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Violence in the Media - Essay Example

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Emotional immersion in graphic media violence is as detrimental to American children in a particularly impressionable period on their way to maturity, virtually as unhealthy as to be exposed to its intensity firsthand in real life. Children typically walk a finer line than adults in the course of separating highly glamorized television and video-game exploits from real life (Palmer 368)…
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Violence in the Media
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Download file to see previous pages "Parental Choice in Television Programming" enumerates well-documented findings on the impact television exerts on a child's impressionable and partial experience, points out the underlying influence that the media exerts on daily family life, and observes that most children absorb up to twenty-five hours of television in a week or even as much as eleven hours a day. The law affirms that comprehensive research has found that children exposed to explicit violence reveal more tendencies to aggressive attitudes as they mature than youngsters not exposed. The legislation notes that rightly-concerned parents ought to have firmer control over harmful material being channeled into their home, while the government has an equal interest in legislation discreetly regulating the accessibility of programs that can be detrimental to its youngest citizens. The legislation enacts measures for the creation of a Television Rating Code, (Sections (b) and (e)(1); and approves the policy that new television sets be required to have content filters known as V-Chips to block violent material (Parental Choice in Television Programming).
b) Court Decisions Related to the Topic: In its 1978 decision on the FCC v. Pacifica Foundation, 438 U.S. 726, the Supreme Court ruled that the media admittedly has taken on an intrusive pervasiveness in American life. Explicit and indecent matter reaches citizens over the airwaves in the very seclusion of the home where family privacy should reasonably prevail over the First Amendment civil liberties of outsiders. Through the incursion of the media into the home, adult material is abnormally available to children too young to grasp its full meaning. The facility with which the home has unhealthy exposure to television broadcasts fully warrants specific legislation on the handling of indecent programming with regard to children (FCC v. Pacifica Foundation).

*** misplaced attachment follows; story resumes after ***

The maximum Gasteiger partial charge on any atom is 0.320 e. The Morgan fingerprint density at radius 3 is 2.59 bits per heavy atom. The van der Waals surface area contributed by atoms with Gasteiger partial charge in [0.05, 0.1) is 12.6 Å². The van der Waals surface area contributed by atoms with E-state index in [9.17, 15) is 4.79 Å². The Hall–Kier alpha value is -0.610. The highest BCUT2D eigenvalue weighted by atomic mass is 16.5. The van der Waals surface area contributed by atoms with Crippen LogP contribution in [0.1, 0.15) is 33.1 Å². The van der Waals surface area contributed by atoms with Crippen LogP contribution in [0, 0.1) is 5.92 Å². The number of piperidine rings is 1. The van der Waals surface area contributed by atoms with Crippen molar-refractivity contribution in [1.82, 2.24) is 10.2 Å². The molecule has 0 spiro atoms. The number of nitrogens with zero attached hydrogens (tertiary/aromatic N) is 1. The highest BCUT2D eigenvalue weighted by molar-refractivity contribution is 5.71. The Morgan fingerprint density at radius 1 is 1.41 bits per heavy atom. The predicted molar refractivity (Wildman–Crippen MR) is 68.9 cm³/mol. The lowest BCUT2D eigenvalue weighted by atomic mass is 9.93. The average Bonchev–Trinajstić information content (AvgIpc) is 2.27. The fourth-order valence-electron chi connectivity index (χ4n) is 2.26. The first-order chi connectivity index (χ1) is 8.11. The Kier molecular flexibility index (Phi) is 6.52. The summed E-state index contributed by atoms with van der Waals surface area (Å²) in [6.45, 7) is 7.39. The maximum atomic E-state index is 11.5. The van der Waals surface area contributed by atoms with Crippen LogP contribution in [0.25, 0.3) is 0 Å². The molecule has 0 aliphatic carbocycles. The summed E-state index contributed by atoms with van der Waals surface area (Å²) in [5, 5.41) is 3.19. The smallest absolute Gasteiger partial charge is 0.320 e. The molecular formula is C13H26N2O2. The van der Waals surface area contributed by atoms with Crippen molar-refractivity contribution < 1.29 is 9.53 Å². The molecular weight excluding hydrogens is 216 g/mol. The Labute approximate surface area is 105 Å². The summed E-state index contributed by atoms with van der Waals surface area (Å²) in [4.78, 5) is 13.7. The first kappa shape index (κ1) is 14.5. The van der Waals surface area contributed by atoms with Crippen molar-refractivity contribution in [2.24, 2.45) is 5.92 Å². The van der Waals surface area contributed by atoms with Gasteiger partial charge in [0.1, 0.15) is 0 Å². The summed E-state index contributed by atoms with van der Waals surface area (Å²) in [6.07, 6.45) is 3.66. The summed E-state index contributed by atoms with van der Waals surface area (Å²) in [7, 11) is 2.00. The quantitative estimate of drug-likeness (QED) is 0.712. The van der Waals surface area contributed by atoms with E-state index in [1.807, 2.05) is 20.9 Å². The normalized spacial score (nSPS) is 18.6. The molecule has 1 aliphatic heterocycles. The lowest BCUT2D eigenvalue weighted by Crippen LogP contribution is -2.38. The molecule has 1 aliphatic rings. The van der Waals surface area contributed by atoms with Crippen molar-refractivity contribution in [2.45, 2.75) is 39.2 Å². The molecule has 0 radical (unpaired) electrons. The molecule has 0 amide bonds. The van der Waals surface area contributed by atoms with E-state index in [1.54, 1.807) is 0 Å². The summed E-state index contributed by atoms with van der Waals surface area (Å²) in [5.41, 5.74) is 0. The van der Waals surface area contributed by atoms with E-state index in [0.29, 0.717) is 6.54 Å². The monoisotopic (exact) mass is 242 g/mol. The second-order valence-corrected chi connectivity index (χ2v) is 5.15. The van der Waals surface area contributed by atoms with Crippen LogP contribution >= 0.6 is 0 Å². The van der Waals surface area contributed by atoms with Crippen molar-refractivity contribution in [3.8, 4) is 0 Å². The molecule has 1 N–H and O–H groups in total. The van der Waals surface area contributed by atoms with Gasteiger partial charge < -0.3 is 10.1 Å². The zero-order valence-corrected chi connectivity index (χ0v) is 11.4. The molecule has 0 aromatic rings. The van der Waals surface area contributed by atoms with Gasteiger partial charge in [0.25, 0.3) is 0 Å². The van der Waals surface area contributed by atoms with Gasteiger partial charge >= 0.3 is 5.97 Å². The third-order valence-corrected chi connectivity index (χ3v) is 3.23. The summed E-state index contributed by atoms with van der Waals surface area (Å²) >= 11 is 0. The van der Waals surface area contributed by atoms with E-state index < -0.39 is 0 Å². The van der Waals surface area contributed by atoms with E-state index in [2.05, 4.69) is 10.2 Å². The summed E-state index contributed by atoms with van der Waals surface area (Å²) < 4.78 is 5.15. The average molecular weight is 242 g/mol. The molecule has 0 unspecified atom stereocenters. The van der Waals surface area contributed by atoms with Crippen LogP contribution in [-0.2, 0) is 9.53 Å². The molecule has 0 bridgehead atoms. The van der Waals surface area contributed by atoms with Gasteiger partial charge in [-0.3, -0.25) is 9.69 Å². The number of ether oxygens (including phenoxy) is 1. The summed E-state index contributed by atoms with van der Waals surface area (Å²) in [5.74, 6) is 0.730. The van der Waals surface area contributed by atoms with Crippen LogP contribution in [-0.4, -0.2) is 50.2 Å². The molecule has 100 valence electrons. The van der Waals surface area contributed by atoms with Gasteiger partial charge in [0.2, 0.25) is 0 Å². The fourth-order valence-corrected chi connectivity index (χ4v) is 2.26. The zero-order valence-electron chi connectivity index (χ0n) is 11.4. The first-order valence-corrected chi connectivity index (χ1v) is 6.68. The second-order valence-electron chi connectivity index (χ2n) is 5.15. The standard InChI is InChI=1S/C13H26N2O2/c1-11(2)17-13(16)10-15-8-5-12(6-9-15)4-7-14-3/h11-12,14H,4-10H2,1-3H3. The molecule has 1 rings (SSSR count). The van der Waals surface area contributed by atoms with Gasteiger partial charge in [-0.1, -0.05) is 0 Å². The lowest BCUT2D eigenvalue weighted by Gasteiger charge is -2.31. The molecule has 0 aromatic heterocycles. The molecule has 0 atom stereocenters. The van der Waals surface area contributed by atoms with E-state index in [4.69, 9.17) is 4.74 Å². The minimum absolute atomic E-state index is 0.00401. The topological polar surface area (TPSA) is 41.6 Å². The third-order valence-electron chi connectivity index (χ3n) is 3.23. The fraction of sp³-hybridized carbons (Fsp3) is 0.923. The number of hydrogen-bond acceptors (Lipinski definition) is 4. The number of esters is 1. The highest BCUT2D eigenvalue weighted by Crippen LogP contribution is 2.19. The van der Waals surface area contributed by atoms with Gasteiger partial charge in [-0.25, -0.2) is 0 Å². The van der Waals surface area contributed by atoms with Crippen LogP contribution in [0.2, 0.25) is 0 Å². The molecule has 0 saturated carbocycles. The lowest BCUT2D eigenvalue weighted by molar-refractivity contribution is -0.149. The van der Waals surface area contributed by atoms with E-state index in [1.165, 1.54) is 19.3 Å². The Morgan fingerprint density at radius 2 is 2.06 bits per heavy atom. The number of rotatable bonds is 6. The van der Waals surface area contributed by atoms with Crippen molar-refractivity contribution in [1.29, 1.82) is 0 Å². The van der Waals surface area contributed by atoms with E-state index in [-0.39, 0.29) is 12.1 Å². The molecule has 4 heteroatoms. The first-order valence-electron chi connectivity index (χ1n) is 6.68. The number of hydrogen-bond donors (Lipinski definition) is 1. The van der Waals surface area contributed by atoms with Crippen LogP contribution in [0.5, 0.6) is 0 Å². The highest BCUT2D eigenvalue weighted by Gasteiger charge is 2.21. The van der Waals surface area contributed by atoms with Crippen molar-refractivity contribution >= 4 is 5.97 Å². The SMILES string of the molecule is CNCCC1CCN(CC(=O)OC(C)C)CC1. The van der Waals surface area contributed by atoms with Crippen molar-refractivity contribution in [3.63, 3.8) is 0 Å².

In keeping with this line of thought, the Federal Communications Commission has been actively supporting legislation to restrict explicitly violent (as well as indecent) material to the late evening hours, when the majority of children are likely not to be viewing the set (Labaton 2). Even though lower courts have rejected the suggestion that violence is equivalent to obscenity, the question has never been addressed by the Supreme Court (Greiner 1). If effective political action can move the Supreme Court to concur with the argument that violence merits an assessment equivalent to obscenity, legislation may meet the Supreme Court's standard of strict scrutiny and ensure that limits of the sale of graphic video games to children can be upheld as constitutional (Schatz 1).
c) The Constitution relates to the topic in that The First Amendment, besides protecting artistic freedom of expression, basically reaffirms equal rights for society, parents and children in the matter. The First Amendment states that "Congress shall make no law respecting an establishment of religion, or prohibiting the free exercise thereof; or abridging the freedom of speech, or of the press; or the right of the people peaceably to assemble, and to petition the Government for a redress of grievances." What is at issue here is primarily the right of responsible citizens to petition the government for legislation to protect at-risk and immature young minds from callous exposure ...Download file to see next pagesRead More
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